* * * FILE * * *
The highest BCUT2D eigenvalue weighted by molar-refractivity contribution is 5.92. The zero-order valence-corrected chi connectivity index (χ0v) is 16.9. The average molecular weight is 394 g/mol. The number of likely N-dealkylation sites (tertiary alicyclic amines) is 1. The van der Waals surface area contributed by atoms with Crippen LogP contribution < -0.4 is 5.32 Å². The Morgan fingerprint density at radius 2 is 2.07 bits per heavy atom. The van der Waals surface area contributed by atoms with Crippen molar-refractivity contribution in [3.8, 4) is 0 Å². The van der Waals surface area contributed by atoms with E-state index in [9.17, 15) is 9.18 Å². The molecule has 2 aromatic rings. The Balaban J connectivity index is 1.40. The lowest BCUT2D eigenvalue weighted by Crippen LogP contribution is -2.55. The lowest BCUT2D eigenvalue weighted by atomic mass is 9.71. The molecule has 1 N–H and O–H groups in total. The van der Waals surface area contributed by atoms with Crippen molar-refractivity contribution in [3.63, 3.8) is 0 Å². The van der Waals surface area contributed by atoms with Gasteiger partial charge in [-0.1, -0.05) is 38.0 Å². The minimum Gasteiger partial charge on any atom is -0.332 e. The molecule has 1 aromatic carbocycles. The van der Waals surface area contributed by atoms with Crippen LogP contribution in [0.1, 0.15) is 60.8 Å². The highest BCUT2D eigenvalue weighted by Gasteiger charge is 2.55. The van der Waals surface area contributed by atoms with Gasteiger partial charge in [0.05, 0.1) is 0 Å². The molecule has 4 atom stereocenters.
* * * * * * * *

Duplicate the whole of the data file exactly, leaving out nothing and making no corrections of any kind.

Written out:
The highest BCUT2D eigenvalue weighted by molar-refractivity contribution is 5.92. The zero-order valence-corrected chi connectivity index (χ0v) is 16.9. The average molecular weight is 394 g/mol. The number of likely N-dealkylation sites (tertiary alicyclic amines) is 1. The van der Waals surface area contributed by atoms with Crippen LogP contribution < -0.4 is 5.32 Å². The Morgan fingerprint density at radius 2 is 2.07 bits per heavy atom. The van der Waals surface area contributed by atoms with Crippen molar-refractivity contribution in [3.8, 4) is 0 Å². The van der Waals surface area contributed by atoms with E-state index in [9.17, 15) is 9.18 Å². The molecule has 2 aromatic rings. The Balaban J connectivity index is 1.40. The lowest BCUT2D eigenvalue weighted by Crippen LogP contribution is -2.55. The lowest BCUT2D eigenvalue weighted by atomic mass is 9.71. The molecule has 1 N–H and O–H groups in total. The van der Waals surface area contributed by atoms with Crippen molar-refractivity contribution in [3.63, 3.8) is 0 Å². The van der Waals surface area contributed by atoms with Gasteiger partial charge in [-0.1, -0.05) is 38.0 Å². The minimum Gasteiger partial charge on any atom is -0.332 e. The molecule has 1 aromatic carbocycles. The van der Waals surface area contributed by atoms with Crippen LogP contribution in [0.1, 0.15) is 60.8 Å². The highest BCUT2D eigenvalue weighted by Gasteiger charge is 2.55. The van der Waals surface area contributed by atoms with Gasteiger partial charge in [0.05, 0.1) is 0 Å². The molecule has 4 atom stereocenters.